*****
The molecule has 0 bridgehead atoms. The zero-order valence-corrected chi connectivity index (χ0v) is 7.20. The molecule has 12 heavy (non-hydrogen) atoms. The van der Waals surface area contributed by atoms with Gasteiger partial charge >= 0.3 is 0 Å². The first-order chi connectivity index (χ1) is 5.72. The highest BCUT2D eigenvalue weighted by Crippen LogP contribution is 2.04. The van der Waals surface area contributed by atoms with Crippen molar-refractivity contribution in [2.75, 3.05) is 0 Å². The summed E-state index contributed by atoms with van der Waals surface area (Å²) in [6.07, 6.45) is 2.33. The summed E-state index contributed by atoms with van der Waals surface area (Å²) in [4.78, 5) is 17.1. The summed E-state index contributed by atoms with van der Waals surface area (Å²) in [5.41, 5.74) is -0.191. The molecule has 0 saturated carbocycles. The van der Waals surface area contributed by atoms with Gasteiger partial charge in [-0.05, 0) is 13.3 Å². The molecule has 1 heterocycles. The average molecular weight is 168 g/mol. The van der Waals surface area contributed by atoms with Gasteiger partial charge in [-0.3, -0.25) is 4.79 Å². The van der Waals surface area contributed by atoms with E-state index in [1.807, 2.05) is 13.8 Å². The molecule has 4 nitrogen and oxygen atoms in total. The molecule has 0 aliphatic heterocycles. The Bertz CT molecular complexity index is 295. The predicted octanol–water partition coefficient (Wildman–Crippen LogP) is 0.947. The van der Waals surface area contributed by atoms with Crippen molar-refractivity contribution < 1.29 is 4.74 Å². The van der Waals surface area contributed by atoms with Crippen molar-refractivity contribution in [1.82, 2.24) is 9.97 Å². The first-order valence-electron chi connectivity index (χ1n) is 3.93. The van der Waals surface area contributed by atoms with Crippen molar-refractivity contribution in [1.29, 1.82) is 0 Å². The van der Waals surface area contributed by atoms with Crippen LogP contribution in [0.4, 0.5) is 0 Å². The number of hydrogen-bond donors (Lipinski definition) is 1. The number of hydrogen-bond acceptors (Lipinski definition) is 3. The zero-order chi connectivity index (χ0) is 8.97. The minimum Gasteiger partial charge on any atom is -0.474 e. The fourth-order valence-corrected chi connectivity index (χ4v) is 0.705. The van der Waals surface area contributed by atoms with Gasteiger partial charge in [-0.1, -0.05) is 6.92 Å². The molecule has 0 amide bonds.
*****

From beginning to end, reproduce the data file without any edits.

The molecule has 0 bridgehead atoms. The zero-order valence-corrected chi connectivity index (χ0v) is 7.20. The molecule has 12 heavy (non-hydrogen) atoms. The van der Waals surface area contributed by atoms with Gasteiger partial charge >= 0.3 is 0 Å². The first-order chi connectivity index (χ1) is 5.72. The highest BCUT2D eigenvalue weighted by Crippen LogP contribution is 2.04. The van der Waals surface area contributed by atoms with Crippen molar-refractivity contribution in [2.75, 3.05) is 0 Å². The summed E-state index contributed by atoms with van der Waals surface area (Å²) in [6.07, 6.45) is 2.33. The summed E-state index contributed by atoms with van der Waals surface area (Å²) in [4.78, 5) is 17.1. The summed E-state index contributed by atoms with van der Waals surface area (Å²) in [5.41, 5.74) is -0.191. The molecule has 0 saturated carbocycles. The van der Waals surface area contributed by atoms with Gasteiger partial charge in [-0.05, 0) is 13.3 Å². The molecule has 1 heterocycles. The average molecular weight is 168 g/mol. The van der Waals surface area contributed by atoms with Gasteiger partial charge in [-0.3, -0.25) is 4.79 Å². The van der Waals surface area contributed by atoms with E-state index in [1.807, 2.05) is 13.8 Å². The molecule has 4 nitrogen and oxygen atoms in total. The molecule has 0 aliphatic heterocycles. The Bertz CT molecular complexity index is 295. The predicted octanol–water partition coefficient (Wildman–Crippen LogP) is 0.947. The van der Waals surface area contributed by atoms with Crippen molar-refractivity contribution < 1.29 is 4.74 Å². The van der Waals surface area contributed by atoms with Crippen molar-refractivity contribution in [1.82, 2.24) is 9.97 Å². The first-order valence-electron chi connectivity index (χ1n) is 3.93. The van der Waals surface area contributed by atoms with Crippen molar-refractivity contribution in [1.29, 1.82) is 0 Å². The van der Waals surface area contributed by atoms with Crippen LogP contribution in [0.4, 0.5) is 0 Å². The number of hydrogen-bond donors (Lipinski definition) is 1. The number of hydrogen-bond acceptors (Lipinski definition) is 3. The zero-order chi connectivity index (χ0) is 8.97. The minimum Gasteiger partial charge on any atom is -0.474 e. The fourth-order valence-corrected chi connectivity index (χ4v) is 0.705. The van der Waals surface area contributed by atoms with Gasteiger partial charge in [-0.1, -0.05) is 6.92 Å². The molecule has 0 amide bonds.